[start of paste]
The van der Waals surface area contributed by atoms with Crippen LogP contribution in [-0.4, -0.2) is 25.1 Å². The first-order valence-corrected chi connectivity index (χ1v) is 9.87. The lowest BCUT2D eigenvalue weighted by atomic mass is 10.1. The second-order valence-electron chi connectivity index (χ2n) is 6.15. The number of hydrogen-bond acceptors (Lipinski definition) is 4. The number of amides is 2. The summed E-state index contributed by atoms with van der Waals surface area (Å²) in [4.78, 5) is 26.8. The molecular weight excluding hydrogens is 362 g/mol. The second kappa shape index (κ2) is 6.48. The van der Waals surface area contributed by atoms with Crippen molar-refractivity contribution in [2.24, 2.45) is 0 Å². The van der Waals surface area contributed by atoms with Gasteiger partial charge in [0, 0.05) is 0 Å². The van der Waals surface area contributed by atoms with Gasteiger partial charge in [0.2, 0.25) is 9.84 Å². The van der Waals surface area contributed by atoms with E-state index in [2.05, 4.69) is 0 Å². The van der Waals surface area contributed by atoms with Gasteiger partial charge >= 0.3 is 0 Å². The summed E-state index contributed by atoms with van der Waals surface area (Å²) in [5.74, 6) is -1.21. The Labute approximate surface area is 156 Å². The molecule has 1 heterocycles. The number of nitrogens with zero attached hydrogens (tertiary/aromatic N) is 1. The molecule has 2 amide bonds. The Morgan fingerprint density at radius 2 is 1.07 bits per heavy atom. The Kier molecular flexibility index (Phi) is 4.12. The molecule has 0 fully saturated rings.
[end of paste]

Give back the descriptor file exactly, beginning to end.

The van der Waals surface area contributed by atoms with Crippen LogP contribution in [-0.4, -0.2) is 25.1 Å². The first-order valence-corrected chi connectivity index (χ1v) is 9.87. The lowest BCUT2D eigenvalue weighted by atomic mass is 10.1. The second-order valence-electron chi connectivity index (χ2n) is 6.15. The number of hydrogen-bond acceptors (Lipinski definition) is 4. The number of amides is 2. The summed E-state index contributed by atoms with van der Waals surface area (Å²) in [4.78, 5) is 26.8. The molecular weight excluding hydrogens is 362 g/mol. The second kappa shape index (κ2) is 6.48. The van der Waals surface area contributed by atoms with Crippen molar-refractivity contribution in [2.24, 2.45) is 0 Å². The van der Waals surface area contributed by atoms with Gasteiger partial charge in [0, 0.05) is 0 Å². The van der Waals surface area contributed by atoms with Gasteiger partial charge in [0.2, 0.25) is 9.84 Å². The van der Waals surface area contributed by atoms with E-state index in [2.05, 4.69) is 0 Å². The van der Waals surface area contributed by atoms with Gasteiger partial charge >= 0.3 is 0 Å². The summed E-state index contributed by atoms with van der Waals surface area (Å²) in [5.74, 6) is -1.21. The Labute approximate surface area is 156 Å². The molecule has 1 heterocycles. The number of nitrogens with zero attached hydrogens (tertiary/aromatic N) is 1. The molecule has 2 amide bonds. The Morgan fingerprint density at radius 2 is 1.07 bits per heavy atom. The Kier molecular flexibility index (Phi) is 4.12. The molecule has 0 fully saturated rings.